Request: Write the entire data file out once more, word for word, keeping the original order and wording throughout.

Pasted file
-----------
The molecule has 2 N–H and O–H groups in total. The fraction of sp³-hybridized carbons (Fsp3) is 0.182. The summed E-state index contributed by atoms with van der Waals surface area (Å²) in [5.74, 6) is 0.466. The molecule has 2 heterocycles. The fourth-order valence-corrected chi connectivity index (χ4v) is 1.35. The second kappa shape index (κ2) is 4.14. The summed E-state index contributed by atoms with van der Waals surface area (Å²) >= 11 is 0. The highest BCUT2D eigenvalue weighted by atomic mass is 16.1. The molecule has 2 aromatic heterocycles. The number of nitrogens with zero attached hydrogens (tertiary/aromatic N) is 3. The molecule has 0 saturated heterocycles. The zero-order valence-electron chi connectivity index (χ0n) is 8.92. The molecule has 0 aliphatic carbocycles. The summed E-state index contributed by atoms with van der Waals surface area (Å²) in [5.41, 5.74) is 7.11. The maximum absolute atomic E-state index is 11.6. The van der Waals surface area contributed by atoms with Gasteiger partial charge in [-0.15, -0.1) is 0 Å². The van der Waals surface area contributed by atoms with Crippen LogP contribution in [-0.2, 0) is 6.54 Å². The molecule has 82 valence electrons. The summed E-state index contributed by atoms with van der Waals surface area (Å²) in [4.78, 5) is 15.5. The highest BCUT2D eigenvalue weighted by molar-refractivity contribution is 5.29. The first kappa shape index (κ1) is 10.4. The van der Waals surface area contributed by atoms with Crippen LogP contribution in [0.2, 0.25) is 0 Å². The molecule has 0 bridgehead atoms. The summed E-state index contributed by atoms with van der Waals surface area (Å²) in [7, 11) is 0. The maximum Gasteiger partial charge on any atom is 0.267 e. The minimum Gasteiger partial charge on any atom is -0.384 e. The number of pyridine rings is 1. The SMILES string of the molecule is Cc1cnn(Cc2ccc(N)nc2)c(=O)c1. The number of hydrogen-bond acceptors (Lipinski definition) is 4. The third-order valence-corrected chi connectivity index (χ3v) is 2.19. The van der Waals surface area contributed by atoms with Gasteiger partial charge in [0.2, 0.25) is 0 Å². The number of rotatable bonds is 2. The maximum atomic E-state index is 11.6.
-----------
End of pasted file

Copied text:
The molecule has 2 N–H and O–H groups in total. The fraction of sp³-hybridized carbons (Fsp3) is 0.182. The summed E-state index contributed by atoms with van der Waals surface area (Å²) in [5.74, 6) is 0.466. The molecule has 2 heterocycles. The fourth-order valence-corrected chi connectivity index (χ4v) is 1.35. The second kappa shape index (κ2) is 4.14. The summed E-state index contributed by atoms with van der Waals surface area (Å²) >= 11 is 0. The highest BCUT2D eigenvalue weighted by atomic mass is 16.1. The molecule has 2 aromatic heterocycles. The number of nitrogens with zero attached hydrogens (tertiary/aromatic N) is 3. The molecule has 0 saturated heterocycles. The zero-order valence-electron chi connectivity index (χ0n) is 8.92. The molecule has 0 aliphatic carbocycles. The summed E-state index contributed by atoms with van der Waals surface area (Å²) in [5.41, 5.74) is 7.11. The maximum absolute atomic E-state index is 11.6. The van der Waals surface area contributed by atoms with Gasteiger partial charge in [-0.15, -0.1) is 0 Å². The van der Waals surface area contributed by atoms with Crippen LogP contribution in [-0.2, 0) is 6.54 Å². The molecule has 82 valence electrons. The summed E-state index contributed by atoms with van der Waals surface area (Å²) in [4.78, 5) is 15.5. The highest BCUT2D eigenvalue weighted by molar-refractivity contribution is 5.29. The first kappa shape index (κ1) is 10.4. The van der Waals surface area contributed by atoms with Crippen LogP contribution in [0.2, 0.25) is 0 Å². The molecule has 0 bridgehead atoms. The summed E-state index contributed by atoms with van der Waals surface area (Å²) in [7, 11) is 0. The maximum Gasteiger partial charge on any atom is 0.267 e. The minimum Gasteiger partial charge on any atom is -0.384 e. The number of pyridine rings is 1. The SMILES string of the molecule is Cc1cnn(Cc2ccc(N)nc2)c(=O)c1. The number of hydrogen-bond acceptors (Lipinski definition) is 4. The third-order valence-corrected chi connectivity index (χ3v) is 2.19. The van der Waals surface area contributed by atoms with Gasteiger partial charge in [0.2, 0.25) is 0 Å². The number of rotatable bonds is 2. The maximum atomic E-state index is 11.6.